Mr. Espresso Opens The Caffè in Downtown Oakland: Continued

Following its long tradition of Italian coffee on the West Coast, The Caffè in downtown Oakland begins a new era for Mr. Espresso.

BY EDDIE P. GOMEZ
SPECIAL TO BARISTA MAGAZINE

Photos by Hardy Wilson

In part one of this article, we learned about the history of Mr. Espresso, founded by the Di Ruocco family in the mid-20th century. Today, we’ll discover the family’s new venture, The Caffè.

By the turn of the last century, Mr. Espresso had enjoyed a loyal following for more than two decades. Today, the brand supplies over 300 businesses throughout Northern California and beyond with oak-wood-roasted coffees that are ethically sourced from all over the world. 

The next generation of Di Ruoccos continues to meet the demands of the ever-changing specialty-coffee industry. Siblings John, Laura, and Luigi Di Ruocco are proud to carry on their parents’ vision, and they recently celebrated an exciting milestone. The opening of The Caffè by Mr. Espresso marks the company’s first-ever retail location. The debut of their new café had been planned for 2020, but the pandemic and permitting issues delayed the project until the middle of this year. 

A line of people sit at the long wooden bar.
Guests enjoy coffee and conversation at The Caffè’s Italian-style coffee bar.

Opening Party

On Sunday, May 22, the Di Ruoccos invited friends and family to a party commemorating the opening of The Caffè, which is located at 1120 Broadway on the first floor of the Key at 12th, an office tower complex set amidst Downtown Oakland, Calif.’s bustling cosmopolitan scenes. The Caffé buzzed with activity as guests streamed in throughout the afternoon.

Many of the invitees could be seen admiring the attractive surroundings and chatting it up with a cup of coffee in hand. Others made friends or reunited with old ones. John, Laura, and Luigi kept pace by answering questions about The Caffè’s design and introducing longtime Oakland coffee professionals to attendees. Trays were brought out, piled high with savory foods like prosciutto cotto sandwiches with Crescenza cheese, mixed greens, and agrodolce onions, or sweet treats such as farro deliciously spiced with cardamom, cinnamon, honey, and macerated fruit—items that are currently on the café’s everyday menu.    

Tradition and Innovation

Another highlight of the opening-day festivities included guests sampling from the debut coffee menu. The excellent barista staff kept the coffee drinks flowing and talked over coffee options with invitees. The menu, which hangs prominently over the coffee bar, presents a wide range of drinks recalling Mr. Espresso’s continuing dedication to innovation and quality. The hazelnut praline shakerato—dark-roasted, foamy, and ice-cold—was a crowd favorite. The cold brew tonic, brought to a bubbly crescendo by Fever Tree Tonic Water and a splash of orange bitters, kept guests enthralled. For those who wanted to keep things old school, plenty of Italian-style espresso came across the bar, served in elegantly designed demitasses. Their rich flavor was elevated by the addition of a bit of sugar and the opportunity to join others in conversation.  

Under a large wooden sculpture on the ceiling, guests mingle with drinks and talk to Laura.
Laura Di Ruocco mingles with guests inside The Caffè’s stunning modern interior during the opening party.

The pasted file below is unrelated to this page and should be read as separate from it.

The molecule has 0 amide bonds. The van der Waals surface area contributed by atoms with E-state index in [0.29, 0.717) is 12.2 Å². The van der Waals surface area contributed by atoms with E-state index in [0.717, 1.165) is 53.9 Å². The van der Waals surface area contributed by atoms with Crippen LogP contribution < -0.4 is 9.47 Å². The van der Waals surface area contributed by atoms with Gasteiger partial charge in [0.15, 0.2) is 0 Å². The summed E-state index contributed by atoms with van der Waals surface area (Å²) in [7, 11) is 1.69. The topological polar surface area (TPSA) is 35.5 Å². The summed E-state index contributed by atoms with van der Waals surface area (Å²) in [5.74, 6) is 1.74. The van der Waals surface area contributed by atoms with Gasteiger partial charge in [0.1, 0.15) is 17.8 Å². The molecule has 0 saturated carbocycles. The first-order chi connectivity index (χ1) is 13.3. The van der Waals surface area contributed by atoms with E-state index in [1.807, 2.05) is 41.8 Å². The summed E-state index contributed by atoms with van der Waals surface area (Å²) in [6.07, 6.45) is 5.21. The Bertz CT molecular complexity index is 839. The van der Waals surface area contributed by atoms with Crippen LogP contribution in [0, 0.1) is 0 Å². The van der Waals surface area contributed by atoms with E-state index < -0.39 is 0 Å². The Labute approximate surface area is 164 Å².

Modern Italian Design

The star of the afternoon, however, was The Caffè’s unique design, a modernist approach that intersects beautifully with the Italian café aesthetic, something that is purposeful in its objective. The shop’s design is framed by a high ceiling from which a blonde wood installation art piece hoovers and flows downward to cradle the space below. On the other end, polished concrete floors add a fitting layer of luster. The decorative motif also features copper and light oak countertops, which highlight the presence of stunning Faema espresso machines that feel futuristic in form and function. The centerpiece, however, is The Caffè’s 17-foot oak-wood bar, which helps the café operate like a traditional Italian coffee bar. 

Anyone who has ever enjoyed coffee in Italy knows that things are done differently there than in American cafés. Typically, customers do not wait in line. Instead, they pay for their drinks at a register near the front door, walk up to the coffee bar and order much like they would order a drink at a bar in the United States. Subsequently, enjoying an espresso is meant to be a respite from the world outside, a chance to take a quick break, enjoy a delectable drink and engage in conversation. It is in this way that The Caffè’s design is purposeful. It melds the tradition of Italian coffee culture with the best that specialty coffee in America has to offer.

Luigi leans over coffee pots behind the espresso bar and talks to guests seated at the bar.
Luigi Di Ruocco in deep conversation with a guest at The Caffè.

Ready to Rock

According to Luigi Di Ruocco, who is thrilled to have the business open for the busy summer season, “Our new flagship store combines our unique perspectives on coffee and roasting while personifying our Italian background,” something that gives coffee lovers various reasons to drop in. 

The Caffè is sure to help drive what is already one of the West Coast’s most vibrant coffee scenes, showcasing a marriage of ambiance and craft-coffee drinks. 

ABOUT THE AUTHOR

Eddie P. Gomez (he/him) is a freelance writer based in Modesto, Calif. When he is not substitute teaching kindergarten classes, he wanders from city to city, perfecting the art of the food and coffee adventure.

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